The roll out of hydrogen planes in Europe will need €300bn of investment and require a tax on traditional jet fuels, a new study by a clean energy group finds, showing the scale of the challenge for policymakers in driving green aviation.

Airbus, the world’s largest plane maker, has said it aims to fly a zero-emissions hydrogen-powered aircraft by 2035 but has cautioned about the pace of development of the necessary infrastructure.

The study published by the NGO Transport & Environment on Monday, found that the cost of developing the hydrogen supply chain in Europe would be €299bn between 2025 and 2050, largely made up of the cost of green hydrogen production, liquefaction and distribution.

The high cost would make hydrogen planes 8 per cent more expensive than jet-fuelled aircraft in 2035 unless kerosene was taxed, it estimated.

If jet fuel was taxed and a price on carbon emissions introduced, however, hydrogen planes could be 2 per cent cheaper to operate, the study found.

The research factored in a carbon price of €127 per tonne of carbon dioxide by the year 2035. Carbon is now priced at just under €85 per tonne, after touching a high of just over €100 a tonne in February, on the EU exchange traded system that allows companies to trade carbon emission permits.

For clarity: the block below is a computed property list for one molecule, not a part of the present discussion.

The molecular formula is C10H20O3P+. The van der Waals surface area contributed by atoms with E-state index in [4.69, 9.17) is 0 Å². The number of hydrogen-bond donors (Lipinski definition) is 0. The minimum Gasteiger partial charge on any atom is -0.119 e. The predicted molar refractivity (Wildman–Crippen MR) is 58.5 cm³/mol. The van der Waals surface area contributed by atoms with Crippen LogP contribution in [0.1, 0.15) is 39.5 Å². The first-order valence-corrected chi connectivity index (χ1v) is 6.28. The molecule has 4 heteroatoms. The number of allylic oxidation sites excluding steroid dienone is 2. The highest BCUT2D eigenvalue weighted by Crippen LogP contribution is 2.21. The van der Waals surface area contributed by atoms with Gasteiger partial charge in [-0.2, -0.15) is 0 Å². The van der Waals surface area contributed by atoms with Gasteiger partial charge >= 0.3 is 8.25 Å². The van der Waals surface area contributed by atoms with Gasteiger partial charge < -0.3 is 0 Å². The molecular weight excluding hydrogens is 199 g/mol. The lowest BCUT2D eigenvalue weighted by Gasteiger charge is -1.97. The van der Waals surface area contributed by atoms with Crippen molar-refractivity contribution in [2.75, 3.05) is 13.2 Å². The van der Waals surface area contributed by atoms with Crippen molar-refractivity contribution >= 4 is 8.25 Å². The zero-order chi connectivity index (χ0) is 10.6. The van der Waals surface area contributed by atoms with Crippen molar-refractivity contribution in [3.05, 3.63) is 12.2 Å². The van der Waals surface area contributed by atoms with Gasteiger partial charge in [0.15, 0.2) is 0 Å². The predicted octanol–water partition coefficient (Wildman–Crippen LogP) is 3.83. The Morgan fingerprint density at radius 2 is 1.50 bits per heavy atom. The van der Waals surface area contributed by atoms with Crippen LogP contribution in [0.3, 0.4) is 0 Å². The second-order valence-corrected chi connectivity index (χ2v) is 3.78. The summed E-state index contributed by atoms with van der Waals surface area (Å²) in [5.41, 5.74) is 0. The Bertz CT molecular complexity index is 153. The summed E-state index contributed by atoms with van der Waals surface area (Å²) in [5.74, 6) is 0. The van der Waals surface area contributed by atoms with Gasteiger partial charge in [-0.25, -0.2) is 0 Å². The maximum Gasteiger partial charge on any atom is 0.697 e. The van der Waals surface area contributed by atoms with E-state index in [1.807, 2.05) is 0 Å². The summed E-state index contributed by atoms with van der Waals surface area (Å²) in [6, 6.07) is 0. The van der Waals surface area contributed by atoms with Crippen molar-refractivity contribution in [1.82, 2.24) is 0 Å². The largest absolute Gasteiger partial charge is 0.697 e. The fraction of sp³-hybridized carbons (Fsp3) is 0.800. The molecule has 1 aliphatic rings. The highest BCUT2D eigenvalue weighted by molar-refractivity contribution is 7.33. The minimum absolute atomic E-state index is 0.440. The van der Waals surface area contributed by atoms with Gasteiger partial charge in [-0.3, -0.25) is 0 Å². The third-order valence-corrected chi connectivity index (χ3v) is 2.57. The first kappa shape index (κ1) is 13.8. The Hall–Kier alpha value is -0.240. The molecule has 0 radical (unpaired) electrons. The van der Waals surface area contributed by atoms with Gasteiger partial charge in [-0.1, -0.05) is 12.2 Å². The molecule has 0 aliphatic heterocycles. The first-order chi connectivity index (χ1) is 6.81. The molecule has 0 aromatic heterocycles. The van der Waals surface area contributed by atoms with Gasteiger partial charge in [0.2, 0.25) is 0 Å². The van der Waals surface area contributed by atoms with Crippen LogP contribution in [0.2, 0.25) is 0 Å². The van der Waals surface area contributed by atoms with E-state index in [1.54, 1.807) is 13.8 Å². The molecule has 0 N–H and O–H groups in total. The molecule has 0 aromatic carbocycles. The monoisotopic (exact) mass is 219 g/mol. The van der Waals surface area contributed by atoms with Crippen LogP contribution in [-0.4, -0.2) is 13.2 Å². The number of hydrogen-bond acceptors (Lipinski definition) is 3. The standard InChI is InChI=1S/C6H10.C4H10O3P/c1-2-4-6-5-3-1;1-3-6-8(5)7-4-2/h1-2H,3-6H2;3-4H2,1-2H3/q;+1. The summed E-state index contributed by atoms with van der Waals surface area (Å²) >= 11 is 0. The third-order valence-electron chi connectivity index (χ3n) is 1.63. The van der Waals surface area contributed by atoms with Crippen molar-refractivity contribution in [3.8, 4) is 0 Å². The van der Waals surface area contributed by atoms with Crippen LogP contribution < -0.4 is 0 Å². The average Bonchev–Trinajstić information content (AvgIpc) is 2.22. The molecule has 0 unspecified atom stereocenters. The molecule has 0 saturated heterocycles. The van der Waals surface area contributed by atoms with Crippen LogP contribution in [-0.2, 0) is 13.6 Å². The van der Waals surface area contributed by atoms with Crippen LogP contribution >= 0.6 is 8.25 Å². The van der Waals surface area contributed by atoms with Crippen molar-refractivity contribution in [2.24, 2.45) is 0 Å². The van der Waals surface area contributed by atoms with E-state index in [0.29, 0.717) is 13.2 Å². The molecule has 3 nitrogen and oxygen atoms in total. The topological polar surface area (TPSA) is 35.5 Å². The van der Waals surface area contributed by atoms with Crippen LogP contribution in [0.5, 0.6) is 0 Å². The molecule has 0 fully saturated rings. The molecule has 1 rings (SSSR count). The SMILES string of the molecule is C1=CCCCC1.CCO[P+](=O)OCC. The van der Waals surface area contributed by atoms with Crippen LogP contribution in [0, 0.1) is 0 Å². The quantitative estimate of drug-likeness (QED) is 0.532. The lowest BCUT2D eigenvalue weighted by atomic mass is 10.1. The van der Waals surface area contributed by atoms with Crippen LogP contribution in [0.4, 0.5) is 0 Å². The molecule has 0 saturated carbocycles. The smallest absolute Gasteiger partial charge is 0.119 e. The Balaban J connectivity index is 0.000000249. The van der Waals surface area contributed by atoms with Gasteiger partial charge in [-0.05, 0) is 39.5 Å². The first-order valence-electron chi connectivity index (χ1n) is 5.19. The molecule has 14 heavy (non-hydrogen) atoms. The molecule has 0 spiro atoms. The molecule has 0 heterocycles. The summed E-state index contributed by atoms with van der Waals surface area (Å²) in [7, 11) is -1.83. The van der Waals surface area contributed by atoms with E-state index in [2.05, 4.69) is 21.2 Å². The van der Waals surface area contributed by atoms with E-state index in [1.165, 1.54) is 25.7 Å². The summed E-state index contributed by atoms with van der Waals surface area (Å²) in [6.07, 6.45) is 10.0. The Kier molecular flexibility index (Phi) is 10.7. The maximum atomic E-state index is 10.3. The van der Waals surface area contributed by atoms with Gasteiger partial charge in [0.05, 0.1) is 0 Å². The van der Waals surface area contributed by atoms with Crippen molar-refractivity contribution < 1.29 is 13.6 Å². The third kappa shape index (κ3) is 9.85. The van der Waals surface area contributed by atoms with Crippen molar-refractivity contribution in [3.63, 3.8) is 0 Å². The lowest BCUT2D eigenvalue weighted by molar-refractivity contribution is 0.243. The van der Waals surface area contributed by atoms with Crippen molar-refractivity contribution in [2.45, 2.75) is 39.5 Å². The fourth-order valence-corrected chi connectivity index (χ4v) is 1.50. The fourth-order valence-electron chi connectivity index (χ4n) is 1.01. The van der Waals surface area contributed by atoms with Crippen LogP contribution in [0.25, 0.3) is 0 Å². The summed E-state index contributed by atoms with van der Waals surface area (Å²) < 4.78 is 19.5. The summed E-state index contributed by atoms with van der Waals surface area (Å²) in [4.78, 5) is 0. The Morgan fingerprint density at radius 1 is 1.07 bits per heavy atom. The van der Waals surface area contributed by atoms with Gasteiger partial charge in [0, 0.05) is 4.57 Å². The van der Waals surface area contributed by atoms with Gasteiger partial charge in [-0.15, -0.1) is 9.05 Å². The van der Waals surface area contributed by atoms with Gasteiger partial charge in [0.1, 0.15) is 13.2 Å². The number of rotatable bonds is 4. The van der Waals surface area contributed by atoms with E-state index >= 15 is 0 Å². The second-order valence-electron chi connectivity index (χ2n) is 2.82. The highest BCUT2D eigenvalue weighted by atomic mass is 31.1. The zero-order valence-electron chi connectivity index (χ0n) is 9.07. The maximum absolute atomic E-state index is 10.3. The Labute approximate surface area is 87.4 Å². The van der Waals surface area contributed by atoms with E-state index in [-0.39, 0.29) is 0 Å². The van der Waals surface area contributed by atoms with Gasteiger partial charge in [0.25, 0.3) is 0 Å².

Kerosene taxation has not yet been introduced but the T&E group based its calculations for a tax in line with current proposals put forward by the European Commission. This estimates a tax of about €0.37 per litre.

“If we want Airbus to walk the talk, we’ll need to create a market for zero emission aircraft, by taxing fossil jet fuel and mandating zero emission planes in the future,” said Carlos López de la Osa, aviation technical manager at T&E.

Airbus said it was “committed to bringing to market the first hydrogen-powered commercial aircraft by 2035 but taxation is not the solution to get there”.

“Incentives which promote investment in technologies and infrastructure, as well carbon pricing and market-based measures, provide a more cost-efficient way to deliver the necessary reduction in aviation emissions,” it added.

Aviation is proving to be one of the hardest industries to decarbonise, in part because battery technology is not advanced enough to power aircraft beyond relatively short distances.

Hydrogen, which is made by splitting hydrogen atoms from water molecules, has been touted by policymakers as a crucial fuel for decarbonising heavy industries if it is made using renewable power.

The aviation industry has committed to hitting net zero carbon emissions targets through a mix of new fuel technologies, including the use of sustainable aviation fuels (SAFs) and hydrogen, as well as more efficient aircraft, engines and air traffic management.

Opinions differ about how fast hydrogen could help the industry decarbonise given the technical challenges involved, but many aviation experts predict flying will become more expensive.

“Flying in the future will be more expensive. There is now way round it,” said de la Osa. “Hydrogen aviation will make economic sense as long as we apply the polluter pays principle. Otherwise the industry will shoot itself in the foot.”

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